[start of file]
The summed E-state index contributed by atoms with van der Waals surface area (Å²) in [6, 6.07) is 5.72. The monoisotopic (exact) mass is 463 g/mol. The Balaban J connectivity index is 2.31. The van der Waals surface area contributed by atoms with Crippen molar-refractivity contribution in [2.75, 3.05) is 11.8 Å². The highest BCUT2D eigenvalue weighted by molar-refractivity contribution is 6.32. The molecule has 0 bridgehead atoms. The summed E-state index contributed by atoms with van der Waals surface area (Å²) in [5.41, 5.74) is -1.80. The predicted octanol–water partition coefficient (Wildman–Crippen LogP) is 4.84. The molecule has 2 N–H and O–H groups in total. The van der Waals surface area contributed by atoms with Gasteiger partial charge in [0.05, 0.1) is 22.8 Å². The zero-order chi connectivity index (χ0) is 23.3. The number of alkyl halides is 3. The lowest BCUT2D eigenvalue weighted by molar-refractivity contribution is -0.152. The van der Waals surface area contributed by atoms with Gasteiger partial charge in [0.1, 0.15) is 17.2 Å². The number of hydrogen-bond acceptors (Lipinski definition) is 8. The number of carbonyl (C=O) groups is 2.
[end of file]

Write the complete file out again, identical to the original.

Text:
The summed E-state index contributed by atoms with van der Waals surface area (Å²) in [6, 6.07) is 5.72. The monoisotopic (exact) mass is 463 g/mol. The Balaban J connectivity index is 2.31. The van der Waals surface area contributed by atoms with Crippen molar-refractivity contribution in [2.75, 3.05) is 11.8 Å². The highest BCUT2D eigenvalue weighted by molar-refractivity contribution is 6.32. The molecule has 0 bridgehead atoms. The summed E-state index contributed by atoms with van der Waals surface area (Å²) in [5.41, 5.74) is -1.80. The predicted octanol–water partition coefficient (Wildman–Crippen LogP) is 4.84. The molecule has 2 N–H and O–H groups in total. The van der Waals surface area contributed by atoms with Gasteiger partial charge in [0.05, 0.1) is 22.8 Å². The zero-order chi connectivity index (χ0) is 23.3. The number of alkyl halides is 3. The lowest BCUT2D eigenvalue weighted by molar-refractivity contribution is -0.152. The van der Waals surface area contributed by atoms with Gasteiger partial charge in [0.1, 0.15) is 17.2 Å². The number of hydrogen-bond acceptors (Lipinski definition) is 8. The number of carbonyl (C=O) groups is 2.